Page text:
PORTLAND — The city hopes to tighten zoning on the working waterfront after plans for a waterfront hotel and a petition drive for a zoning referendum were dropped.
“We are cautiously optimistic,” Yarmouth lobstermen Willis Spear said Tuesday about achieving rezoning that would prevent conditional uses such as hotels and residences on the water side of Commercial Street.
Spear said more than 2,300 signatures had been gathered in support of a referendum, with 1,500 needed to get it on the ballot. Those signatures will not be turned in on the Friday, Jan. 18, deadline.
The decision to hold off cam after developer David Bateman on Jan. 10 said his request to rezone 184 Commercial St. would not include the 93-room hotel Spear and lobsterman Keith Lane called a catalyst for the petition drive.
“We do not wish to be a contributing factor to any actions which would create a negative impact on our fellow wharf owners,” Bateman said in a letter to City Manager Jon Jennings.
On Thursday, Jan. 17, at 3 p.m., the Waterfront Working Group task force will meet to discuss how the overlay zone where Bateman’s Fisherman’s Wharf LLC hopes to build can be amended to prohibit contract zoning for otherwise prohibited uses.
On Jan. 11, Jennings said the amendment discussed at the task force meeting would be presented to the city Planning Board at a Jan. 22 workshop.
The overlay area, created by councilors inside the Waterfront Central Zone in 2010, presently allows land uses – including hotel and residential development otherwise prohibited in the zone – with City Council approval.
The Waterfront Central Zone was established after a 1987 referendum designed to protect the working waterfront by limiting or prohibiting nonmarine-related uses.
Bateman’s request, filed in May 2017, had not made it past the stage of Planning Board workshops. His Jan. 10 letter said he specifically removed the hotel from the request, but not the entire conditional zoning request that also includes a marine dispatch center, retail and office space, and a restaurant.
Both Jennings and Mayor Ethan Strimling were opposed to the hotel.
“I’d like to thank (Bateman) for taking this important step, as we did not think a hotel use on the waterfront side of Commercial Street was compatible with our working waterfront,” Jennings said Jan. 11.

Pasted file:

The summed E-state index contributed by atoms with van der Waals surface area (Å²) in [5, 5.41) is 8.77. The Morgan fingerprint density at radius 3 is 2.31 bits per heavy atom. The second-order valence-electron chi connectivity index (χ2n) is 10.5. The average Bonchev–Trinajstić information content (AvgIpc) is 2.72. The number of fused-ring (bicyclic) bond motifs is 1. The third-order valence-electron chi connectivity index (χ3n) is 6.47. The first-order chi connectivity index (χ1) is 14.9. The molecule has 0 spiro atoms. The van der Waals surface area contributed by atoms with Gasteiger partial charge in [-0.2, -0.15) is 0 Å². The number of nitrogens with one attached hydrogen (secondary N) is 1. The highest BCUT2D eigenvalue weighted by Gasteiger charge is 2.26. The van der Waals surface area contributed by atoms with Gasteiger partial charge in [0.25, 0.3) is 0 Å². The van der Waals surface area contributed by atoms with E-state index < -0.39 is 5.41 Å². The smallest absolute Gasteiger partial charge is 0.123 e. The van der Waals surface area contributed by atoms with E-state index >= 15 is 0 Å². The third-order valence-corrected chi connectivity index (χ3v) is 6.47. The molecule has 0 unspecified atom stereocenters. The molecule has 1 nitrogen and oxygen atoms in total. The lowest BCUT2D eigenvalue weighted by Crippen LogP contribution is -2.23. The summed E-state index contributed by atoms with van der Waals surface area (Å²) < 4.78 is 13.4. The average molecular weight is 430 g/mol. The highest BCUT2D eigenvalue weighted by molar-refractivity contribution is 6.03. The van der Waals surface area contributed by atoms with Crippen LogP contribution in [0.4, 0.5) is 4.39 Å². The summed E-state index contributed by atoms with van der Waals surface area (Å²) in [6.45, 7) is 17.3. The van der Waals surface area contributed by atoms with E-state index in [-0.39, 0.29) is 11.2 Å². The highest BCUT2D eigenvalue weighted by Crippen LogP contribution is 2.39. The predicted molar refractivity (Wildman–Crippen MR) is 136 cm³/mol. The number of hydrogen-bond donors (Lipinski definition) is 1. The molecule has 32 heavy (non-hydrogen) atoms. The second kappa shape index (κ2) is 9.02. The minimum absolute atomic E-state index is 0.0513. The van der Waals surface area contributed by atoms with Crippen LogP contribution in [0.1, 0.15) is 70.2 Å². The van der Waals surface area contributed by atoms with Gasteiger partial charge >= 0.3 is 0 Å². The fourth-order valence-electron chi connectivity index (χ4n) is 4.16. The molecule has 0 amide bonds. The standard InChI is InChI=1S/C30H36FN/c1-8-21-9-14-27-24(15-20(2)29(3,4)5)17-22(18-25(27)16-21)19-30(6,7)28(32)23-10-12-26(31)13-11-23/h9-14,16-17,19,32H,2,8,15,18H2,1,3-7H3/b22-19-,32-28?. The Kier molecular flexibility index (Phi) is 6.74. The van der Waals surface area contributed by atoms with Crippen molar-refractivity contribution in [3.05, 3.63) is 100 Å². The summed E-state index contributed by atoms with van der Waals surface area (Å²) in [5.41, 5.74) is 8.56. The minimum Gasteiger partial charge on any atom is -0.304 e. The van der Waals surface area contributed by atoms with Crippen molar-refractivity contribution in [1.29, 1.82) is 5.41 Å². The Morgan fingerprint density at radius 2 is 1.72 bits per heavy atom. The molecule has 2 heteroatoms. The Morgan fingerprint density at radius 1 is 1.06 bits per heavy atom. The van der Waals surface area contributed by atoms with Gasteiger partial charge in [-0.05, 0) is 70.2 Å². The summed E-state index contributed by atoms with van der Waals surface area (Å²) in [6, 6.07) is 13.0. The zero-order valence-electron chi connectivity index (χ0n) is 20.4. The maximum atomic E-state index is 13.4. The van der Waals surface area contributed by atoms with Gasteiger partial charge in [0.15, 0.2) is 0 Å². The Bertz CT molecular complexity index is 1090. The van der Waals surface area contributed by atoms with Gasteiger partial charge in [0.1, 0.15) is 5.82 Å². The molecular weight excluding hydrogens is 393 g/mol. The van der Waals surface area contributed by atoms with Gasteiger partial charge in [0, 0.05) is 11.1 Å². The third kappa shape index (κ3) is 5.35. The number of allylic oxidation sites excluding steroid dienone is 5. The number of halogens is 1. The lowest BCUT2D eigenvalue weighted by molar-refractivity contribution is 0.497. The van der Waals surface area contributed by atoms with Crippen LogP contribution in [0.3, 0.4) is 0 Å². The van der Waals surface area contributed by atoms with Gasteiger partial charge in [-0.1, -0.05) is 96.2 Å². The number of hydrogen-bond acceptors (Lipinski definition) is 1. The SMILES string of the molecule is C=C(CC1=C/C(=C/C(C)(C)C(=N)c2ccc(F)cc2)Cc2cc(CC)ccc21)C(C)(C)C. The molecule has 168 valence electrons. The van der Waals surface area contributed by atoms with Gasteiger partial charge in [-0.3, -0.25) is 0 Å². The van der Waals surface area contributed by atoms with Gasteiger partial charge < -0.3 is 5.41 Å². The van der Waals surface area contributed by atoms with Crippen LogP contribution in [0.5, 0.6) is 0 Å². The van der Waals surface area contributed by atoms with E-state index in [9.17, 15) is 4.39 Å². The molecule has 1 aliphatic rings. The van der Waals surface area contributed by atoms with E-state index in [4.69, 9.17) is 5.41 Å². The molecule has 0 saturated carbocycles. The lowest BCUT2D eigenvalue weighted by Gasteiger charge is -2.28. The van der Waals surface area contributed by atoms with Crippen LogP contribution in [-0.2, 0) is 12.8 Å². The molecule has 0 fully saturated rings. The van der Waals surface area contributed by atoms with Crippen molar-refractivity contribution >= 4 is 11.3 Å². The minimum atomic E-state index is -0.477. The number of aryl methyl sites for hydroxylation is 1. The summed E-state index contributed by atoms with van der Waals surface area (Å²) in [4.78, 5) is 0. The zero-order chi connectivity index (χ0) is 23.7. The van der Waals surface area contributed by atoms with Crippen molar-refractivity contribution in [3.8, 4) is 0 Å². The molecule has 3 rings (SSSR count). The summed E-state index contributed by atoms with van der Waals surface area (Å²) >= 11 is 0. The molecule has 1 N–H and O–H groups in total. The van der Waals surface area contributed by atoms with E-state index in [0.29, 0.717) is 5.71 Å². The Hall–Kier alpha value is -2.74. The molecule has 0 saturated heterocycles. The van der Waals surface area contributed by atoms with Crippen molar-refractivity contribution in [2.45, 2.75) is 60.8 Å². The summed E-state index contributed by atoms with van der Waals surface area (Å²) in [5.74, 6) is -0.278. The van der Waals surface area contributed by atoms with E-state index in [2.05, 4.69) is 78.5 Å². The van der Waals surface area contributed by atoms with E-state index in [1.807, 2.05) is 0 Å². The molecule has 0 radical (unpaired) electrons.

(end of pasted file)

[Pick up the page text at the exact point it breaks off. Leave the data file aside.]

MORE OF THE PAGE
Mark Robinson, a spokesman for Bateman, on Jan. 11 said the plans are not completely shelved.
“It’s too early to say what a re-design will look like. They just spent several months designing new working waterfront features into their project, but events conspired to deny them the chance to present those ideas … So it’s time to regroup,” Robinson said in an email.
Approval of the hotel was considered unlikely even before District 1 Councilor Belinda Ray on Jan. 3 said said the entire City Council opposed the request.
“That is the most important thing right now, the amended rezoning,” Spear said about the task force objectives.
The referendum would eliminate the overlay in order to return to the zoning approved by city voters in a 1987 referendum, and also amend parking rules to include more spaces for marine-related workers and island residents.
Organizers had put the drive on hold after councilors on Dec. 17, 2018, enacted a 180-day moratorium on non-marine development in the area and approved the task force to discuss land use, parking, dredging and other facets of preserving the water side of Commercial Street for marine-related uses.
Spear thanked former Portland City Councilor Orlando Delogu for writing the referendum question and the volunteers who gathered signatures, and emphasized it is on hold, not dead.
“If our goals are not achieved,” he said, “there is a strong possibility of a referendum.”
Updated Tuesday, Jan. 15, 2019.
Developer David Bateman said Jan. 10 a request for conditional zoning at 184 Commercial St. in Portland no longer includes a 93-room hotel.